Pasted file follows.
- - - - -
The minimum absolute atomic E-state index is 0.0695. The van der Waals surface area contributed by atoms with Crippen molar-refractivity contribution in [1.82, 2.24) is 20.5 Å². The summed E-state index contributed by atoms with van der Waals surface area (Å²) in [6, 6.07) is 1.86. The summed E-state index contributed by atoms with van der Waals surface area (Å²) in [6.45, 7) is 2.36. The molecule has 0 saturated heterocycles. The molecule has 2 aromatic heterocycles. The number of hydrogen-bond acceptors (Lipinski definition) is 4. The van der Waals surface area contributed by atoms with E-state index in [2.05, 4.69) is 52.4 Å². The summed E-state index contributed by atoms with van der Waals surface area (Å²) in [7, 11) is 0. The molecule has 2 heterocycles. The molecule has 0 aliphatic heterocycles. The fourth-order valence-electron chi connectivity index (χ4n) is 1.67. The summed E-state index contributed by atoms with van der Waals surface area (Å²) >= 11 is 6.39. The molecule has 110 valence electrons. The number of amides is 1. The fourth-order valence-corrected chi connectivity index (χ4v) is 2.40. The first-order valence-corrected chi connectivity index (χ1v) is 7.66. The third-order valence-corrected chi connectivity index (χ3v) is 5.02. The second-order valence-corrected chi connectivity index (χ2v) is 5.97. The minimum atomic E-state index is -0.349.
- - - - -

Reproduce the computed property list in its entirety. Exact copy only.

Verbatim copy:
The minimum absolute atomic E-state index is 0.0695. The van der Waals surface area contributed by atoms with Crippen molar-refractivity contribution in [1.82, 2.24) is 20.5 Å². The summed E-state index contributed by atoms with van der Waals surface area (Å²) in [6, 6.07) is 1.86. The summed E-state index contributed by atoms with van der Waals surface area (Å²) in [6.45, 7) is 2.36. The molecule has 0 saturated heterocycles. The molecule has 2 aromatic heterocycles. The number of hydrogen-bond acceptors (Lipinski definition) is 4. The van der Waals surface area contributed by atoms with E-state index in [2.05, 4.69) is 52.4 Å². The summed E-state index contributed by atoms with van der Waals surface area (Å²) in [7, 11) is 0. The molecule has 2 heterocycles. The molecule has 0 aliphatic heterocycles. The fourth-order valence-electron chi connectivity index (χ4n) is 1.67. The summed E-state index contributed by atoms with van der Waals surface area (Å²) >= 11 is 6.39. The molecule has 110 valence electrons. The number of amides is 1. The fourth-order valence-corrected chi connectivity index (χ4v) is 2.40. The first-order valence-corrected chi connectivity index (χ1v) is 7.66. The third-order valence-corrected chi connectivity index (χ3v) is 5.02. The second-order valence-corrected chi connectivity index (χ2v) is 5.97. The minimum atomic E-state index is -0.349.